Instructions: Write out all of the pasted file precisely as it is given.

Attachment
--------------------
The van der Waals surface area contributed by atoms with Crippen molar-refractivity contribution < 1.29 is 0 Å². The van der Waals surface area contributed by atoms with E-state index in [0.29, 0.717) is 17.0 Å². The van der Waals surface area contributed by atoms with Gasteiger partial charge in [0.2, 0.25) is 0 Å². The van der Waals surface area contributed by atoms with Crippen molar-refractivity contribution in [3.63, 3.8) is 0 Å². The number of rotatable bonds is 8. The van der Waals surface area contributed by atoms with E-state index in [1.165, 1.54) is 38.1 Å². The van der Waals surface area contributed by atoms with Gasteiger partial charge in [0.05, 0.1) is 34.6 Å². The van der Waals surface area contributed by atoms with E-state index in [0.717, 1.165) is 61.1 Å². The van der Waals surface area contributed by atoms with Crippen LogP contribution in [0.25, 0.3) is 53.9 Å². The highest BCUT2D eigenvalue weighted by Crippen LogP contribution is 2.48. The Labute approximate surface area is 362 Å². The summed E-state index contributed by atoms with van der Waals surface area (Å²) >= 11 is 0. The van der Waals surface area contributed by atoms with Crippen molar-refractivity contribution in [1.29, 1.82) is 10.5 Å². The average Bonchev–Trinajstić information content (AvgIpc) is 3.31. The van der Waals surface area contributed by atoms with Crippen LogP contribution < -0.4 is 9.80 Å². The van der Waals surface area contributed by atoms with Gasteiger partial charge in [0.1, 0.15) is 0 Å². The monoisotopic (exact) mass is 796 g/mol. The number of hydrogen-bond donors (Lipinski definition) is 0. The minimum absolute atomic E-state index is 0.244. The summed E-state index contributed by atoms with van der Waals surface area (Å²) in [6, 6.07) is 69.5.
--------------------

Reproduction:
The van der Waals surface area contributed by atoms with Crippen molar-refractivity contribution < 1.29 is 0 Å². The van der Waals surface area contributed by atoms with E-state index in [0.29, 0.717) is 17.0 Å². The van der Waals surface area contributed by atoms with Gasteiger partial charge in [0.2, 0.25) is 0 Å². The van der Waals surface area contributed by atoms with Crippen molar-refractivity contribution in [3.63, 3.8) is 0 Å². The number of rotatable bonds is 8. The van der Waals surface area contributed by atoms with E-state index in [1.165, 1.54) is 38.1 Å². The van der Waals surface area contributed by atoms with Gasteiger partial charge in [0.05, 0.1) is 34.6 Å². The van der Waals surface area contributed by atoms with E-state index in [0.717, 1.165) is 61.1 Å². The van der Waals surface area contributed by atoms with Crippen LogP contribution in [0.25, 0.3) is 53.9 Å². The highest BCUT2D eigenvalue weighted by Crippen LogP contribution is 2.48. The Labute approximate surface area is 362 Å². The summed E-state index contributed by atoms with van der Waals surface area (Å²) >= 11 is 0. The van der Waals surface area contributed by atoms with Crippen molar-refractivity contribution in [1.29, 1.82) is 10.5 Å². The average Bonchev–Trinajstić information content (AvgIpc) is 3.31. The van der Waals surface area contributed by atoms with Crippen LogP contribution < -0.4 is 9.80 Å². The van der Waals surface area contributed by atoms with Gasteiger partial charge in [0.1, 0.15) is 0 Å². The monoisotopic (exact) mass is 796 g/mol. The number of hydrogen-bond donors (Lipinski definition) is 0. The minimum absolute atomic E-state index is 0.244. The summed E-state index contributed by atoms with van der Waals surface area (Å²) in [6, 6.07) is 69.5.